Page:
Comprehensive Quality Assessment in Clinical Ethics

 

Thomas V. Cunningham, Andrea Chatburn, Cynthia Coleman, Evan DeRenzo, Kristin Furfari, John Frye, III,

Avery C. Glover, Matthew Kenney, Nico Nortjé, Janet Malek, Mark Repenshek, Flora Sheppard, and Joshua S. Crites,

The Journal of Clinical Ethics 30, no. 3 (Fall 2019): 284-96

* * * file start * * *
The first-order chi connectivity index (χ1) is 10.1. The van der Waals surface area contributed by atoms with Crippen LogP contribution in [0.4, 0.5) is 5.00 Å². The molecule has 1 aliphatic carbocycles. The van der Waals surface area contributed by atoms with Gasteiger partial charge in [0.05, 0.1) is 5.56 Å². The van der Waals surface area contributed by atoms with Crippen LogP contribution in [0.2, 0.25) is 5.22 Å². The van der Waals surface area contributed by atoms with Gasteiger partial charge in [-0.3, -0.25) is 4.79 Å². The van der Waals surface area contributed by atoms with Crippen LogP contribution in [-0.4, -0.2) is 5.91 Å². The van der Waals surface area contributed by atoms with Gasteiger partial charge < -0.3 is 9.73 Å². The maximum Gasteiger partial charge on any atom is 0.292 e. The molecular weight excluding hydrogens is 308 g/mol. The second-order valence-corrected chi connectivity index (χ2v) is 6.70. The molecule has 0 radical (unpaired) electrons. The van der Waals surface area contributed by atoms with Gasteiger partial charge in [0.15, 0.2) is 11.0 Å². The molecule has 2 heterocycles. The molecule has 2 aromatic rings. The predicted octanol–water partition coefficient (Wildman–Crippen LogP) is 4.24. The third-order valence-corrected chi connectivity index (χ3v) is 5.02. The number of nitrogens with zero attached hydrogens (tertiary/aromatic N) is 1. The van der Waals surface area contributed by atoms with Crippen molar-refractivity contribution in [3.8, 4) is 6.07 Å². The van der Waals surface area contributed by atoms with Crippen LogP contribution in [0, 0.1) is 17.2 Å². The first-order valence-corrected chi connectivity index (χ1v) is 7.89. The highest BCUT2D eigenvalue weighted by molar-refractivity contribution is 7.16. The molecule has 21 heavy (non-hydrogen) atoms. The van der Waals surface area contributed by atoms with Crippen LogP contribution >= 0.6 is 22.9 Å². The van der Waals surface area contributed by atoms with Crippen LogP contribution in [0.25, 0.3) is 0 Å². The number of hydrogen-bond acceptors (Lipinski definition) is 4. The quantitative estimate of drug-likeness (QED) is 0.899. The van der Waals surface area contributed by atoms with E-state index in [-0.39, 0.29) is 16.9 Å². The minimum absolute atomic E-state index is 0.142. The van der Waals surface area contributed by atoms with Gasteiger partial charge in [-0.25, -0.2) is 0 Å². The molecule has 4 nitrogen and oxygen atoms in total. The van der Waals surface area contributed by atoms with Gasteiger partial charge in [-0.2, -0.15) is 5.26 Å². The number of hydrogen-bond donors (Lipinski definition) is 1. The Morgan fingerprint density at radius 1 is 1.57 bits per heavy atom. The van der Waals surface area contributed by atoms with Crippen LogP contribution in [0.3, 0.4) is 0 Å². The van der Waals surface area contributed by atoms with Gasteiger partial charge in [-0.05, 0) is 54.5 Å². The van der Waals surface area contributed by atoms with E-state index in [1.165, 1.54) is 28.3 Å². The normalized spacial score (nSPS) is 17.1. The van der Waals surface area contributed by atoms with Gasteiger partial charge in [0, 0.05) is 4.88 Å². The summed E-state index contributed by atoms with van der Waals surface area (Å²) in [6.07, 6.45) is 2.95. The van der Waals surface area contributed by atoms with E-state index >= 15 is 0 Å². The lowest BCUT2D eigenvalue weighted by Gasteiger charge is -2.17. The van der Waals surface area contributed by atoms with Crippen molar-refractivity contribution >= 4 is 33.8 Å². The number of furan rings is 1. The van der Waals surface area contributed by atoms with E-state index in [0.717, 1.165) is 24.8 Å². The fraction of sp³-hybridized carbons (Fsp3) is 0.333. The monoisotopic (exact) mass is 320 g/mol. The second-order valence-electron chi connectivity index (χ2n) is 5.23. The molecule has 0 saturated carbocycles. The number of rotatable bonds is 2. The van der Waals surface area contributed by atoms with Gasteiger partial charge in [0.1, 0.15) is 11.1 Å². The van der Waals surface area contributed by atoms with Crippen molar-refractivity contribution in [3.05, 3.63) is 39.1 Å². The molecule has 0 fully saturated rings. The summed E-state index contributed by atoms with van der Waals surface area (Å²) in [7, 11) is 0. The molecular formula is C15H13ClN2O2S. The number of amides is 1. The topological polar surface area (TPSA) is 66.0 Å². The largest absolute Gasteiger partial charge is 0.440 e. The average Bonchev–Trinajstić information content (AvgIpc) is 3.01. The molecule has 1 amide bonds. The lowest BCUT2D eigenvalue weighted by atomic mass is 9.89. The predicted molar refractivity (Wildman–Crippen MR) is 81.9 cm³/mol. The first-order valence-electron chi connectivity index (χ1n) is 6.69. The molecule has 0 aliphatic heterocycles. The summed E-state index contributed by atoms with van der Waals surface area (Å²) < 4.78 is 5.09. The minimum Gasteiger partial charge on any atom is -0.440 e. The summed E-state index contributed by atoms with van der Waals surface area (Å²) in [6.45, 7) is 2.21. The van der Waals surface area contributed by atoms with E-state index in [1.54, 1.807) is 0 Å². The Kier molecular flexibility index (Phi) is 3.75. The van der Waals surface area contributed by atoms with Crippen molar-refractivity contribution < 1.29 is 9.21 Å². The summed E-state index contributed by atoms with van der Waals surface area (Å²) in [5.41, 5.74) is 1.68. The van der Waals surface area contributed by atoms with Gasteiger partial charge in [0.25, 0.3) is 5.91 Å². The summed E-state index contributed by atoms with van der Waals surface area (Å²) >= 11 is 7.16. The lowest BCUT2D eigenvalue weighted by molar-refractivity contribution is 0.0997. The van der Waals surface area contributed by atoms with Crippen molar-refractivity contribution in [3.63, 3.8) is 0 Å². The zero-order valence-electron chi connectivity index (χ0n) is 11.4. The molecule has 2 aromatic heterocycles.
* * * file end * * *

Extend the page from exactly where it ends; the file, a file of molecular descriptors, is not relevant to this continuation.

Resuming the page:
Scholars and professional organizations in bioethics describe various approaches to “quality assessment” in clinical ethics. Although much of this work represents significant contributions to the literature, it is not clear that there is a robust and shared understanding of what constitutes “quality” in clinical ethics, what activities should be measured when tracking clinical ethics work, and what metrics should be used when measuring those activities. Further, even the most robust quality assessment efforts to date are idiosyncratic, in that they represent evaluation of single activities or domains of clinical ethics activities, or a range of activities at a single hospital or healthcare system. Countering this trend, iin this article we propose a framework for moving beyond our current ways of understanding clinical ethics quality, toward comprehensive quality assessment. We first describe a way to conceptualize quality assessment as a process of measuring disparate, isolated work activities; then, we describe quality assessment in terms of tracking interconnected work activities holistically, across different levels of assessment. We conclude by inviting future efforts in quality improvement to adopt a comprehensive approach to quality assessment into their improvement practices, and offer recommendations for how the field might move in this direction.

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